Working on a transcription for the American Prison Writing Archive was a very enlightening experience. To be completely honest, I at first questioned why this project existed and was uncomfortable with the idea of not only reading the thoughts of prisoners, but of helping them get their writing out to the public. I struggled to understand why the people who work on this project are so passionate on the issue, and why we were to engage with and offer assistance to members of society that had committed serious crimes.
Ironically enough, the document I ended up choosing both revealed that I harbored this bias and served to eradicate it. The piece was written by Lisa Guenther, a Vanderbilt professor who taught philosophy to a group of grad students and inmates on death row. She does a beautiful job of humanizing her imprisoned students, including poignant details such as “when they don’t have access to standard art supplies, they become even more creative, using toilet paper or white bread to create papier-mache sculptures, or scraping the pigment from M&Ms or Skittles to use as paint.” She wishes to expose the irony that the prisoner condemned to death is in “a position where self-transformation is both demanded of him and refused to him.” And she further emphasizes that these condemned prisoners exist in large part to exist as single bodies of evil to be flushed from the world so that the fears of the general public can be assuaged.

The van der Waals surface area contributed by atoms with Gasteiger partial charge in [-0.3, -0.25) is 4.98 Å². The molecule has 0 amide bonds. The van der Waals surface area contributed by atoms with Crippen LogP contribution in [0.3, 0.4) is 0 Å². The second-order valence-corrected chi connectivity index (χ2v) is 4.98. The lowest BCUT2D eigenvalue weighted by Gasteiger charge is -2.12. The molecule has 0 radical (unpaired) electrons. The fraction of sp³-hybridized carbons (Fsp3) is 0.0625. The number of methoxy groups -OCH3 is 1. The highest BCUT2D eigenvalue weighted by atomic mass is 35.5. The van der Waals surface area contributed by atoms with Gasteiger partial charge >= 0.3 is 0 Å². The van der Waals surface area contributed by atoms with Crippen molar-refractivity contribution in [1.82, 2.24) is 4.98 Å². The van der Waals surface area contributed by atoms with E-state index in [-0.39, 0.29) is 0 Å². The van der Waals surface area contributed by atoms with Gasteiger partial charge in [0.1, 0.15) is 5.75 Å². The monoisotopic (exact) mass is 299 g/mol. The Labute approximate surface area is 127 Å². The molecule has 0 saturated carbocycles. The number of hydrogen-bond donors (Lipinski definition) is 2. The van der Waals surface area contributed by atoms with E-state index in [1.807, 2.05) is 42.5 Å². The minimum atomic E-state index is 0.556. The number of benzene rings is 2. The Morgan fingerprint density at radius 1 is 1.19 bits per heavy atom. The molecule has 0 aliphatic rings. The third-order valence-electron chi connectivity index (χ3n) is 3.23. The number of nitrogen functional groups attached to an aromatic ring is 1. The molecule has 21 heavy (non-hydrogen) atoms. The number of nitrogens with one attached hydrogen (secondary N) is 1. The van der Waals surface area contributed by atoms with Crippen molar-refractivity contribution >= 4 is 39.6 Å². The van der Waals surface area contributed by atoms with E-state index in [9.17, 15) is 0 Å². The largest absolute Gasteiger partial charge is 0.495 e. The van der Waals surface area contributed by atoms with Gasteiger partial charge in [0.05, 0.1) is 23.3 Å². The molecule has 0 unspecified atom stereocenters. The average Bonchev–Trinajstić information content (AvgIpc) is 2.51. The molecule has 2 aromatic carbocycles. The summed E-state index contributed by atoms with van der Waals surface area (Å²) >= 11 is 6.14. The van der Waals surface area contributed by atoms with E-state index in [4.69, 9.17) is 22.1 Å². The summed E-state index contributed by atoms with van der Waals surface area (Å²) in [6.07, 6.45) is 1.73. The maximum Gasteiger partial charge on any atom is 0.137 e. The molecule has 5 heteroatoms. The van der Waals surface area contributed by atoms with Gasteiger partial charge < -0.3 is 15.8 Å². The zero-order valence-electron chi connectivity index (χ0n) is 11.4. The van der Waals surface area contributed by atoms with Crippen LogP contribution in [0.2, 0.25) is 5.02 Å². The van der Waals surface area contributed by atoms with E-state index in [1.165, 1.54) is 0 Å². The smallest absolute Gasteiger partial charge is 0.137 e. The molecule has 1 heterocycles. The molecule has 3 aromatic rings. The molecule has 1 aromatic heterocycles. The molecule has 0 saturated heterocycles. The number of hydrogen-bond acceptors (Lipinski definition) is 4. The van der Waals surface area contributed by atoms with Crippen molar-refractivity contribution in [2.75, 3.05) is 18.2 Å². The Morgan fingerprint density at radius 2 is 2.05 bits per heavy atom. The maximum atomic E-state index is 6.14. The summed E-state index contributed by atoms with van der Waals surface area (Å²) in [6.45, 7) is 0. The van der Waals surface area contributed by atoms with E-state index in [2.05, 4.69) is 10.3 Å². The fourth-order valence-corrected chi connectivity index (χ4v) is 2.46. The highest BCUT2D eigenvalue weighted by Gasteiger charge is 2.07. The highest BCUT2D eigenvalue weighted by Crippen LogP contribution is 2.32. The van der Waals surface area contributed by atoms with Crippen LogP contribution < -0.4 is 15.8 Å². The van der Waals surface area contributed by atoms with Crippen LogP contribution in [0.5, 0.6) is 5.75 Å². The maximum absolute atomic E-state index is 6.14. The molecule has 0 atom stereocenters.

This narrative resonated deeply with me, but also made me feel guilty about choosing this document to transcribe in the first place. I think I likely gravitated toward this piece because it was not written by an actual prisoner, and so I was able to keep my distance from these ostracized members of society. But since being introduced to this lesson, I have realized how deeply serious of a matter it is.
Every morning I like to look through the stories on Yahoo!, and there is almost always a story about some gruesome case accompanied by the suspect’s mugshot right smack dab in the center of the site. I feel as if the number of these types of stories has skyrocketed in recent years, and I think it is in part because the media is trying to cater to this American attitude toward crime. I find it interesting that we are often shown the face of the criminal rather than that of the victim. That may have to do with the issues Guenther writes about, particularly the idea that Americans like to see who is getting locked up so that they can “fall asleep at night knowing that our families are safe.”
Overall, I think the APWA is a successful example of digital activism. Its purpose is clear and defined, and it seeks to enact real social change by forcing people to question their preconceived notions of prisoners as they come face to face with their writing. This is in contrast to the project I am writing my essay on, which I am struggling to view as a true digital humanities initiative, as it seems focused more on preservation and archive than on getting people to change their perceptions or take a certain course of action. I am wondering then if explicitly advocating for a particular stance on an issue or encouraging a particular course of action is a necessary condition of activism, or if it is enough for a project to simply exist in relation to larger social issues.